Washington state is looking for a bank to handle their finances – including large sums of money collected from recreational cannabis sales and licensing.
Banking has been a problem for some time now for medical cannabis dispensaries and other businesses that are tied to medical cannabis funds. Basically, since marijuana is federally-illegal and banks are insured by the federal government, major banks have steered clear of marijuana businesses. But this latest move by the state could finally push the issue to a head.
Currently, Bank of America handles the state finances – including medical marijuana money. According to state treasurer Jim McIntire, it isn’t a problem.
“I’m not too worried about it,” McIntire tells the Daily Olympian. “It’s actually one of the advantages of having Bank of America as your contractor. It’s unlikely, I think, that the federal government would raid them. And they’re big enough to look out for themselves on this.”
But Bank of America’s seven-year contract expires in June of 2014, which means the state is obligated to take proposals from other financial institutions. The catch this time is that the state is expressly asking for accounts dedicated to marijuana funds – most likely in the form of large cash deposits since dispensaries likely won’t have bank accounts themselves.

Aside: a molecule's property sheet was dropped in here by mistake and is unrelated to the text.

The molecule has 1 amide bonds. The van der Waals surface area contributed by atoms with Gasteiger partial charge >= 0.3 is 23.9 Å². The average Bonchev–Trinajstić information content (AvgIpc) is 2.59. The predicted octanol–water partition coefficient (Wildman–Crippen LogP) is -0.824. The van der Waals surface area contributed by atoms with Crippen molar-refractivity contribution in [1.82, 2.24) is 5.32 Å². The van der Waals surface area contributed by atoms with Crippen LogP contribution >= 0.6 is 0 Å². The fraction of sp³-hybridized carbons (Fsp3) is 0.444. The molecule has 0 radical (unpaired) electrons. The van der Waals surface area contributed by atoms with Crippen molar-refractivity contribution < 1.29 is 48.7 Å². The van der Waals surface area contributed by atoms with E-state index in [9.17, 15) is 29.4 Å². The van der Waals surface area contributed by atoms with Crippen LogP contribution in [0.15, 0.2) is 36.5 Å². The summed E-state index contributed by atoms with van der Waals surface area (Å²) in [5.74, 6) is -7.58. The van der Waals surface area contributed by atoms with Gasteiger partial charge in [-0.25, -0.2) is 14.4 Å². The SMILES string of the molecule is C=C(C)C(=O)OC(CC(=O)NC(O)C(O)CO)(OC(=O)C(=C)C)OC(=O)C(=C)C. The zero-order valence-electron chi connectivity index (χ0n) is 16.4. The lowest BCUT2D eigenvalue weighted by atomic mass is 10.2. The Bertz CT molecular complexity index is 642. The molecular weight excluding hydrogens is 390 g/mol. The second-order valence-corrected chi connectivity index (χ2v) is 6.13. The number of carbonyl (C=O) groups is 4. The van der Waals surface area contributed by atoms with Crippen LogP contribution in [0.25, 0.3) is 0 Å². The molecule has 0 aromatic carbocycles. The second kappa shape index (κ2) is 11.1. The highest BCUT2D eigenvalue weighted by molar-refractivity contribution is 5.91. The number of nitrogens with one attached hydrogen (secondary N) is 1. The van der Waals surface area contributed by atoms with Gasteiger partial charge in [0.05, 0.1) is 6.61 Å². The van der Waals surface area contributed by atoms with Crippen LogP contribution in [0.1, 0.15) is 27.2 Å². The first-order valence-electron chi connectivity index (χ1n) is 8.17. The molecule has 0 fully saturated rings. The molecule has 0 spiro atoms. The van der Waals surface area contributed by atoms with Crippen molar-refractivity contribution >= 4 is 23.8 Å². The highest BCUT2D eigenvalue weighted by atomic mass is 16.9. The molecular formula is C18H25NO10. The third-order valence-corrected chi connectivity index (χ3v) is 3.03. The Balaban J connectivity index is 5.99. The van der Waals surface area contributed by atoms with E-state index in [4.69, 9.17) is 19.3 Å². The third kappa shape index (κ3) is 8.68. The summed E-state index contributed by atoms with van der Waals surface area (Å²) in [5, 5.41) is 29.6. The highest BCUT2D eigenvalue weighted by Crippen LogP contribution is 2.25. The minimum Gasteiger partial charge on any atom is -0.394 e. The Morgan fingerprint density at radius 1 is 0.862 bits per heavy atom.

So, basically the state wants a bank that will work with them, but not necessarily from the people the state is taking money from. Keeping state marijuana accounts separate from other state accounts would help prevent the feds from seizing all state assets.
Tax estimates for Washington show that as much as $3.2 billion in additional revenue could be seen over the next decade due to cannabis sales.
There is hope for marijuana banking, however. Back in July, Colorado Rep. Ed Perlmutter introduced legislation that would address the conflict of federal and state laws. Perlmutter’s plan would allows banks, credit unions and other “depository institutions” to hold accounts with cannabis businesses.
“We need to address the public safety, crime and lost tax revenue associated when these legal and regulated businesses are operating in a cash-only system,” Perlmutter said at the time. “We also need to provide financial institutions assurance that they can make their own business decisions related to legal, financial transactions without fear of regulatory penalties or criminal prosecution.””